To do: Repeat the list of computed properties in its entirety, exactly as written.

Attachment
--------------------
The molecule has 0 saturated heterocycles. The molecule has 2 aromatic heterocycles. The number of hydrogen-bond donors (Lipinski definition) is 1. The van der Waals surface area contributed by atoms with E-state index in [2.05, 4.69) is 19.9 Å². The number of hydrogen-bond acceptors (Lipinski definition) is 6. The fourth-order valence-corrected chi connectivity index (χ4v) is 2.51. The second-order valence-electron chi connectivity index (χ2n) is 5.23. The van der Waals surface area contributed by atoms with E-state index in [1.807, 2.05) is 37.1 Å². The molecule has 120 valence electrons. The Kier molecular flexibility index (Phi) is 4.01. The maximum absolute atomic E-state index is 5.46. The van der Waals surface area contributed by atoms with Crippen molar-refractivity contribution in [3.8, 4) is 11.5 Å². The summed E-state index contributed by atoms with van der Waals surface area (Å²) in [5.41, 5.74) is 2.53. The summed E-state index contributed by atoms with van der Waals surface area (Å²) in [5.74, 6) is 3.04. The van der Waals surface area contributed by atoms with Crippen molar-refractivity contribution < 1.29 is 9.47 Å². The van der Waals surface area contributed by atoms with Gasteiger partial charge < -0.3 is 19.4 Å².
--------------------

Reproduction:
The molecule has 0 saturated heterocycles. The molecule has 2 aromatic heterocycles. The number of hydrogen-bond donors (Lipinski definition) is 1. The van der Waals surface area contributed by atoms with E-state index in [2.05, 4.69) is 19.9 Å². The number of hydrogen-bond acceptors (Lipinski definition) is 6. The fourth-order valence-corrected chi connectivity index (χ4v) is 2.51. The second-order valence-electron chi connectivity index (χ2n) is 5.23. The van der Waals surface area contributed by atoms with E-state index in [1.807, 2.05) is 37.1 Å². The molecule has 120 valence electrons. The Kier molecular flexibility index (Phi) is 4.01. The maximum absolute atomic E-state index is 5.46. The van der Waals surface area contributed by atoms with Crippen molar-refractivity contribution in [3.8, 4) is 11.5 Å². The summed E-state index contributed by atoms with van der Waals surface area (Å²) in [5.41, 5.74) is 2.53. The summed E-state index contributed by atoms with van der Waals surface area (Å²) in [5.74, 6) is 3.04. The van der Waals surface area contributed by atoms with Crippen molar-refractivity contribution < 1.29 is 9.47 Å². The van der Waals surface area contributed by atoms with Gasteiger partial charge < -0.3 is 19.4 Å².